Luis’ words short-circuit at the mundane ambience of Starbien. There are laughs here and there, light music plays, smoke issues from expensive cigars. At a neighboring table, a group of Cubans from Miami toast with a Chardonnay. Who dares call them “worms” today, now that President Barack Obama authorized a 400% increase in remittances to their relatives on the island?
Remittances arriving from across the Strait of Florida are Cuba’s second largest source of revenue after tourism. They support hundreds of thousands of people, fill up the State coffers and nourish the informal economy, such as the one that operates at La Cuevita. They also bolster the market of information censored by the government.
Part of the money arriving from the United States is invested in TV programs pirated from international networks. These DVDs, sold at 50 Cuban pesos under the table, offer a varied menu: BBC news segments, debate programs aired on Spanish television, National Geographic documentaries, music videos and popular TV series such as Breaking Bad or Mad Men. Cubans defy the information fence built around them by the official media and connect to the world, one such package at a time.
What’s more, these sales mean an extra income, much like the CUC tips the waiter at Starbien receives after delivering the main course: red snapper sprinkled with coriander, with a side of crunchy fried sweet potatoes. The fish, inaccessible for most Cubans, may have gotten caught in the nets used by Lazaro, who asks to be identified as such “to avoid problems.” He takes his boat out at the coast of Guanabo, a small fishing town to the east of the capital, whose beaches are frequented by residents of Havana.
He hasn’t been heading out to sea because of the weather, but he tells us what he usually does every day: “Eighty percent of everything I catch goes to the government. They pay me 38 pesos per kilo. I am free to sell the remaining 20% at the market, up to 50 CUC per kilo.” Like other activities, this occupation also found the way of cheating State control. Before arriving at the port, fishermen hide most of what they fish underwater, in sacks marked with buoys. This way, they reach the shore with very little to sell the State. During the night, they scuba-dive to retrieve their catch and sell it to private customers who pay in hard currency. Despite the difficulties, Lazaro expects a brighter future, in contrast to some of his friends, who drink beer at the bar and expect nothing out of the diplomatic thaw.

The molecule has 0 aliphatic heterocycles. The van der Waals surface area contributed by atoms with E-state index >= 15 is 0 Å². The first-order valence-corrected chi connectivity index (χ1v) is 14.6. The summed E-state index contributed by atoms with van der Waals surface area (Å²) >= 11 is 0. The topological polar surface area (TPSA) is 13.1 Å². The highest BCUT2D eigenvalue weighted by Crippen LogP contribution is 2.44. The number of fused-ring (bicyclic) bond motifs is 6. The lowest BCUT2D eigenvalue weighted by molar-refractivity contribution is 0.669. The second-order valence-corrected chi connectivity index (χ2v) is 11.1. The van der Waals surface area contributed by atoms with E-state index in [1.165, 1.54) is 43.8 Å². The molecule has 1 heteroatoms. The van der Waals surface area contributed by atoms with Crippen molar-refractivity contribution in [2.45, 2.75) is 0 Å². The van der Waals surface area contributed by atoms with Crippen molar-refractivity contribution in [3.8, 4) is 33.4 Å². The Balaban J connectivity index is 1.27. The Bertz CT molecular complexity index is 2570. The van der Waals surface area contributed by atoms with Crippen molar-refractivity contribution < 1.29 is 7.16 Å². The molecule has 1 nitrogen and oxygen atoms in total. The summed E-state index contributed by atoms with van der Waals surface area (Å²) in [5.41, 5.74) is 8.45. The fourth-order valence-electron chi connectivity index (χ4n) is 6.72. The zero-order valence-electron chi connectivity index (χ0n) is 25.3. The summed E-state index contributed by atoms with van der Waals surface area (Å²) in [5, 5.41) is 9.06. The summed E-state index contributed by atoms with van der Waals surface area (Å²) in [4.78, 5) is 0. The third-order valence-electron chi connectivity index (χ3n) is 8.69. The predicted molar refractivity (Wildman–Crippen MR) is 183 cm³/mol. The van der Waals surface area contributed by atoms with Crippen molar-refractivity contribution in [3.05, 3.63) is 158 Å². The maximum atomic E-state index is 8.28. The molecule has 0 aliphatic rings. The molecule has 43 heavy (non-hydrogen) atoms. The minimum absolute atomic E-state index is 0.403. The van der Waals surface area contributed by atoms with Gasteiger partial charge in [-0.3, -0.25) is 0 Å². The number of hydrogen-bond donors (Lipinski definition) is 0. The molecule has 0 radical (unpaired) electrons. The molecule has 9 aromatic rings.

Miguel, an auto-repair mechanic, waiting outside the private restaurant in his 1956 Chevrolet taxi (splendidly restored using the money his family sent him from Nebraska), is actually planning on moving to the United States. The time for dessert has arrived: caramel-covered flan with candied cherries. The bill is 26 CUC, nearly two months’ salary in Cuban pesos. “You kill yourself working here and you never have anything to show for it. People don’t leave because of political problems. They emigrate because they have no future here. I’m leaving,” Miguel tells us.
His older brother, who took to the sea on a raft eleven times to finally reach US soil, will be sponsoring him in 2016. In the meantime, he’ll continue working with the stupendous car he has refurbished, now playing a pirated copy of a rap album by Los Aldeanos, the most popular hip hop band in Cuba (despite their anti-establishment lyrics). The song declares: “Their abuse doesn’t end, it grows like a hive / what you want is starve us to submission / young people are stressed, there’s no balance that can hold / the desire to graduate and marry a tourist (…).”